A decade later, a few ingenious experiments set up in physics laboratories yielded the elusive chimeras. They involved finely tuned networks of interactions between sophisticated oscillators. While proving that engineering the coexistence of coherence and incoherence was a delicate, but possible, venture, they left the deeper question unanswered: Could mathematical chimeras also exist within the natural world?
It turned out it would take a tiny luminescent insect to shed light on them.
Chimera amid the fireflies’ blinking chorus
As a postdoc in the Peleg Lab at the University of Colorado, I work on deciphering the inner workings of firefly swarms. Our approach builds on the foundations of a little-known niche within modern physics: animal collective behavior. Simply put, the overarching objective is to reveal and characterize spontaneous, unsupervised large-scale patterns in the dynamics of groups of animals. We then investigate how these self-organized patterns emerge from individual interactions.
Advised by knowledgeable firefly experts, my colleagues and I drove across the country to Congaree National Park in South Carolina to chase Photuris frontalis, one of few North American species known to synchronize. We set up our cameras in a small forest clearing among the loblolly pines. Soon after the first flickers poked through the twilight, we observed a very rhythmic, precise synchrony, apparently as clean as predicted by equations.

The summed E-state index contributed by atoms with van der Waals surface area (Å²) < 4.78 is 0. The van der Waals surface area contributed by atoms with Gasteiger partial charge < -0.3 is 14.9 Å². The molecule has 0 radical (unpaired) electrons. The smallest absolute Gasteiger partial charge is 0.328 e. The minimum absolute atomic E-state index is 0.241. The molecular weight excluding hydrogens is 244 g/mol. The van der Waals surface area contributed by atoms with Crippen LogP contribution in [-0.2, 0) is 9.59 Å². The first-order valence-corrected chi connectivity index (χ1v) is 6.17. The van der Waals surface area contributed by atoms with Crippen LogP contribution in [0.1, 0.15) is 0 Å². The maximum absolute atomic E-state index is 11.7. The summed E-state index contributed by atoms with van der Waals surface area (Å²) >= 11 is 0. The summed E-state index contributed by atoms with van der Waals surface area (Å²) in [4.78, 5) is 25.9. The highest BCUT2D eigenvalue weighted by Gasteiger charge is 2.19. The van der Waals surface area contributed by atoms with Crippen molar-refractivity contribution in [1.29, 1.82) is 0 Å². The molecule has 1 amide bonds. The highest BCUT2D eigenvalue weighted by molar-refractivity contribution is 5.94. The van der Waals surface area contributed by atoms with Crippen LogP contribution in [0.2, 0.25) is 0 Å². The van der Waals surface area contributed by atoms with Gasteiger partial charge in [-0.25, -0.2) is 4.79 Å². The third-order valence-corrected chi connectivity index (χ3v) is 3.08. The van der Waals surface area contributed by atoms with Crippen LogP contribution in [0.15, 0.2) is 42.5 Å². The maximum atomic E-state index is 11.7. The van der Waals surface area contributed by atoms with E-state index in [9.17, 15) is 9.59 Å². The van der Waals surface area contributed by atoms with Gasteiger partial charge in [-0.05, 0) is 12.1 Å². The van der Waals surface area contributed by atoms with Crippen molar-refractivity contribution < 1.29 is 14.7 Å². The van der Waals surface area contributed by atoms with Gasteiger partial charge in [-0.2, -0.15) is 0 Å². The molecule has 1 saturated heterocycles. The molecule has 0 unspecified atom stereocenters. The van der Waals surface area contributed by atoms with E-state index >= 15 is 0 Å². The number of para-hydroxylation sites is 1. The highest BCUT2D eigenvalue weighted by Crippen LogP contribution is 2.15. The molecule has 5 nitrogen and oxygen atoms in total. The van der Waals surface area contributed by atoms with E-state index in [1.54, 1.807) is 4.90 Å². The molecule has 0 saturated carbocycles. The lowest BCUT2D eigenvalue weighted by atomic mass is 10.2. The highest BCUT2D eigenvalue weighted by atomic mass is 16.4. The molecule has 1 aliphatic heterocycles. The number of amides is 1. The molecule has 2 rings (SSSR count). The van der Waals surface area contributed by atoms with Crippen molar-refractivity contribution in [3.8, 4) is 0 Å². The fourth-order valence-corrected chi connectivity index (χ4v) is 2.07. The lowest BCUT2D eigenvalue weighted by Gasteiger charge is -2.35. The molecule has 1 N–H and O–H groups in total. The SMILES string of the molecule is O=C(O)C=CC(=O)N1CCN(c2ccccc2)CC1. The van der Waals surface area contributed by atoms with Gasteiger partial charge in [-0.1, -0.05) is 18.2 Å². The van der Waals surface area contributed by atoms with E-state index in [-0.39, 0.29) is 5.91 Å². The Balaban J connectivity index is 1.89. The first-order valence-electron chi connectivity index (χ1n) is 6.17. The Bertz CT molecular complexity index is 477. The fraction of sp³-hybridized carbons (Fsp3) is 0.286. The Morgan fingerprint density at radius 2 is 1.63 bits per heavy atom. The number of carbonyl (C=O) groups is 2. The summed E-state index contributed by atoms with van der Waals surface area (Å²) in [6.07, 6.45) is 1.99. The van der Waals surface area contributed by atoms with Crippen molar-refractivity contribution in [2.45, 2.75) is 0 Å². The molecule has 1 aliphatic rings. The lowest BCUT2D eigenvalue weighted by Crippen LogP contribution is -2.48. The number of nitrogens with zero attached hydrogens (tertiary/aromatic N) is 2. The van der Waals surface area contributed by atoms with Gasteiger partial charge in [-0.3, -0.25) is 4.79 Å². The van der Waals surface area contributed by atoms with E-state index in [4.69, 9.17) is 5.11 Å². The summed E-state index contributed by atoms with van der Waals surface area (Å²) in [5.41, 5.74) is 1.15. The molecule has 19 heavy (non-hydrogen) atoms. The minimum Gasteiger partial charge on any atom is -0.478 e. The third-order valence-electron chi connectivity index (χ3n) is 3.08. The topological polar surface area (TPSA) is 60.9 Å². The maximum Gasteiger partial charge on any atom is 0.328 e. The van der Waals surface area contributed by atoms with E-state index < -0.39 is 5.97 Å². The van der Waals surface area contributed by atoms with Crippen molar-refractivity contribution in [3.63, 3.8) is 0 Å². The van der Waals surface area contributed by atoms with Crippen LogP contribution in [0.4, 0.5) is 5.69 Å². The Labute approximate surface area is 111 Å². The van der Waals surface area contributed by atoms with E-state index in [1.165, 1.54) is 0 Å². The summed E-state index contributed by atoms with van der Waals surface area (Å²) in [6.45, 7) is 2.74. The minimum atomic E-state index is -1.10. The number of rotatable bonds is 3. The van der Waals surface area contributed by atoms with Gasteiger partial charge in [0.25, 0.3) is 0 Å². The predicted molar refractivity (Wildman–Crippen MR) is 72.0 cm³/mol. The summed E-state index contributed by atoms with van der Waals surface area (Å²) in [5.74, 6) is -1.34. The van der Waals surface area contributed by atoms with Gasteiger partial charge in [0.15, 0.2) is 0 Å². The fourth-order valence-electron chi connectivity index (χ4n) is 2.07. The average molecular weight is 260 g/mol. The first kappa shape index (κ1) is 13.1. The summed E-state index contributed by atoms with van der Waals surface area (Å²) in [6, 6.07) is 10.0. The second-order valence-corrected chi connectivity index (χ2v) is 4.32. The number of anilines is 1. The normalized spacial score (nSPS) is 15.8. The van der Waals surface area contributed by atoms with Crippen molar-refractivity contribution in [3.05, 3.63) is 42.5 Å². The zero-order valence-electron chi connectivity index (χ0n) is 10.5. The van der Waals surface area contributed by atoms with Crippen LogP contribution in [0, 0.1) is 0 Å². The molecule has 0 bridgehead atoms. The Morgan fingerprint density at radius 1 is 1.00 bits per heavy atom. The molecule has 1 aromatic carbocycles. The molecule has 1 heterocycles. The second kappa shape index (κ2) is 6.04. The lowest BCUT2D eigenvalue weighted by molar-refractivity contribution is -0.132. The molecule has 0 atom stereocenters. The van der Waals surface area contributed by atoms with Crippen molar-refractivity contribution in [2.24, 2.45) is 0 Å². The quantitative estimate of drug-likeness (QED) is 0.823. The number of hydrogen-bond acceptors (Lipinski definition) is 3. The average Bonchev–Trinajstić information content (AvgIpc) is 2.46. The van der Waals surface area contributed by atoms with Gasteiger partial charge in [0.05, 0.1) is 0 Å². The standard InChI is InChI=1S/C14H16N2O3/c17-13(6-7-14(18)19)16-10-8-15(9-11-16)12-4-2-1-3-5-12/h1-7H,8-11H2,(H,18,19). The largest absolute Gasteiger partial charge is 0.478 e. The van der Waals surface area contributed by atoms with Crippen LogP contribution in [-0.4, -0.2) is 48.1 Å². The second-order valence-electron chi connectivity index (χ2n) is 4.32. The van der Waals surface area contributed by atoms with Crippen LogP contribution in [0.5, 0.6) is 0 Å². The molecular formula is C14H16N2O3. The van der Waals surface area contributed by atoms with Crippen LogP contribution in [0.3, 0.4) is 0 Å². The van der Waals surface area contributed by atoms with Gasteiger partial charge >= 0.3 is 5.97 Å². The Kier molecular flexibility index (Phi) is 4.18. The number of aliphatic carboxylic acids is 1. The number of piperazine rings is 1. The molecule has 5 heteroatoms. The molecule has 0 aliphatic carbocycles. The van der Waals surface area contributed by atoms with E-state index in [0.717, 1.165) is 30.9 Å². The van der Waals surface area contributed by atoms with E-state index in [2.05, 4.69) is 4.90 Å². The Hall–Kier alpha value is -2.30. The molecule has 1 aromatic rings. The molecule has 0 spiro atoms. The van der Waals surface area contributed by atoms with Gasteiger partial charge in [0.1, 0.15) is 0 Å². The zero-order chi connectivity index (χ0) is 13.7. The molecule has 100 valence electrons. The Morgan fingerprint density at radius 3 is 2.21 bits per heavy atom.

This was an enchanting experience, yet one that left me reflective. I worried that this display was too orderly to let us infer anything from it. Physicists learn about things by looking at their natural fluctuations. Here, there seemed to be little variability to investigate.
Synchrony manifests itself in the data in the form of sharp spikes in the graph of the number of flashes over time. These peaks indicate that most flashes occur at the same instant. When they don’t, the trace looks irregular, like scribbles. In our plots, I first saw nothing but the flawless comblike pattern of impeccable synchrony.
It turned out the chimera was hiding in plain sight, but I had to roam further along the data to encounter it. There, in between the spikes of the light chorus, some shorter peaks indicated smaller factions in sync among themselves but not with the main group. I called them “characters.” Together with the synchronized chorus, these incongruous characters make up the chimera.
Like in the ancient Greek theater, the chorus sets the background while characters create the action. The two groups are intertwined, roaming the same stage, as we revealed from the three-dimensional reconstruction of the swarm. Despite the split in their rhythm, their spatial dynamics appear indistinguishable. Characters don’t seem to congregate or follow one another.
This unexpectedly intermingled self-organization raises even more questions. Do characters among the swarm consciously decide to break away, maybe to signal their emancipation? Or do they spontaneously find themselves trapped off-beat? Can mathematical insights enlighten the social dynamics at play among luminous beetles?
Unlike abstract oscillators in math equations, fireflies are cognitive beings. They incorporate complex sensory information and process it through a decision-making pipeline. They are also constantly in motion, forming and breaking visual bonds with their peers. Streamlined mathematical models don’t yet capture these intricacies.
In the quiet woods, the synchronized flashes and their dissonant counterparts may have illuminated a trove of new chimeras for mathematicians and physicists to chase.